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Why shouldn’t copyright monopoly law apply on the Internet?

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Copyright Monopoly: Every so often, you hear copyright industry lobbyists ask “why copyright law shouldn’t apply on the Internet”, suggesting that the Internet is a lawless land with regard to people sharing what they like. They have a point, but not the point they think: Our laws have checks and balances that prevent enforcement against sharing culture and knowledge in the offline world, and there’s no reason why these check-and-balance laws shouldn’t apply online too.

Every so often, you will hear people from the copyright industry pull the cliché, “why shouldn’t copyright law apply on the Internet!?”, with the understanding that laws apply everywhere in society, and so obviously copyright law should apply on the Internet too.

This question is misleading and false. If the offline laws applied fully online, which they don’t, then copyright law could not be enforced at all against ordinary file sharers — and that would be a good thing.

In the offline world, there are many laws that provide checks and balances against each other. It’s important that these checks and balances carry over to the digital world, and today, they don’t — the checks and balances haven’t been carried over at all.

For example, you’re technically not allowed to send a copy of some creative work under copyright monopoly in the mail — but nobody is allowed to open your mail to check if you did. You’re not allowed to play a song to your friend in a phonecall (yes, really), but nobody is allowed to listen in to your phonecall to determine if you do.

In this way, the copyright industry executives have a point; the offline laws regarding copyright don’t fully apply online. If they did, no file sharing would ever be punished, ever, because privacy is considered more important than noncommercial copyright infringement in the offline law book.

In our transition to digital, very important liberties have been lost — such as the important right to send a private letter.

Our children can still send an analog letter the way our parents did, but they don’t have nearly the same rights when performing the equivalent action in their digital environment — and there’s really no reason for that other than copyright industry lobbying. (I predict that’s going to be regarded as one of the greatest failures of our generation: our failure to carry the civil liberties of our parents over to our children.)

Let’s take a look at the analog letter. It has a couple of properties we associate with proper law and order: it is untracked, it is anonymous (or can be, that’s entirely up to the sender), the carrying courier has immunity from liability, and it is never opened in transit (except in the case of prior individual suspicion of a serious crime — note the words prior, individual, and serious).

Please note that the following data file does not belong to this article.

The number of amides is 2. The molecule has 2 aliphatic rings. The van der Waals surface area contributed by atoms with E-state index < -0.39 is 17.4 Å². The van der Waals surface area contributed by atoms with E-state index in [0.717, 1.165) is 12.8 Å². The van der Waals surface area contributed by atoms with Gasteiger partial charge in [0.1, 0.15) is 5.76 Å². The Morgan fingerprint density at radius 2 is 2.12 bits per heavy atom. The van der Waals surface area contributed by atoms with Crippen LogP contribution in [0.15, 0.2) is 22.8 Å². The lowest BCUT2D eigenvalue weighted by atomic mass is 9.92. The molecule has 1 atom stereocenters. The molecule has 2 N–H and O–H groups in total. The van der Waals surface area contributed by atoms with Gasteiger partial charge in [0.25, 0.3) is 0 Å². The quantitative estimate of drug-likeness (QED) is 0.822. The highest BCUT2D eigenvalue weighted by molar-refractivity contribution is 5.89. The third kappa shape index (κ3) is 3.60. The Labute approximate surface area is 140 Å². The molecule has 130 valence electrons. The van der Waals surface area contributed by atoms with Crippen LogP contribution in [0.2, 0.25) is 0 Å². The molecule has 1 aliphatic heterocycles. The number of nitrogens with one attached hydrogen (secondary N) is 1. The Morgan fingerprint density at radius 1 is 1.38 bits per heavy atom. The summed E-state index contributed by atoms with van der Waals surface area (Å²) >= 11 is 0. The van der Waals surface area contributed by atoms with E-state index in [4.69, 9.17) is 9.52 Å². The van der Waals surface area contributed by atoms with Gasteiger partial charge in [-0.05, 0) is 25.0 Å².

This letter can even contain a copy of something: sheet music, a poem, something that makes sending the letter a copyright infringement. It would not matter, and precisely that is the point — the rights above would still apply: the letter would still be untracked, anonymous, unopened, carried without liability. It would still reach its recipient unopened and untracked.

This is what we call Analog Equivalent Rights — the idea that a civil liberty that existed in the analog world should also exist in the digital world, in its equivalent action, completely regardless of whether that means somebody needs to make money in a different way, or not at all. It isn’t rocket science. It should not even be controversial to say that our children should have at least the same amount of civil liberties in their environment as our parents had in theirs.

In other words, privacy law completely trumps copyright law offline, as far as private noncommercial copies are concerned, and there’s no reason it should not do so online as well. The laws should apply online exactly as they do offline.

So the next time you hear this argument, respond with a “yes, all the laws should apply on the Internet. Especially the laws that say we can send an anonymous package to somebody with a copied film or cassette, without the letter being opened in transit, the courier being responsible for carrying the package, or the letter being traced to its sender — even if it is a copyright infringement. That’s what the laws look like outside of the Internet, and there’s absolutely no reason they shouldn’t apply on the Internet as well!”.

They will typically respond something like, “But then we can’t make money!”, or possibly with some nonsense like “then the artists won’t create”. It doesn’t matter.

At that point it’s just a matter of driving the point home; “A business exists for the purpose of making money within existing laws. If you can’t do so, you don’t get to dismantle civil liberties just because you don’t know how to run a business.”

(This is a post from Falkvinge on Liberty, obtained via RSS at this feed.)

Source: 
Rick Falkvinge

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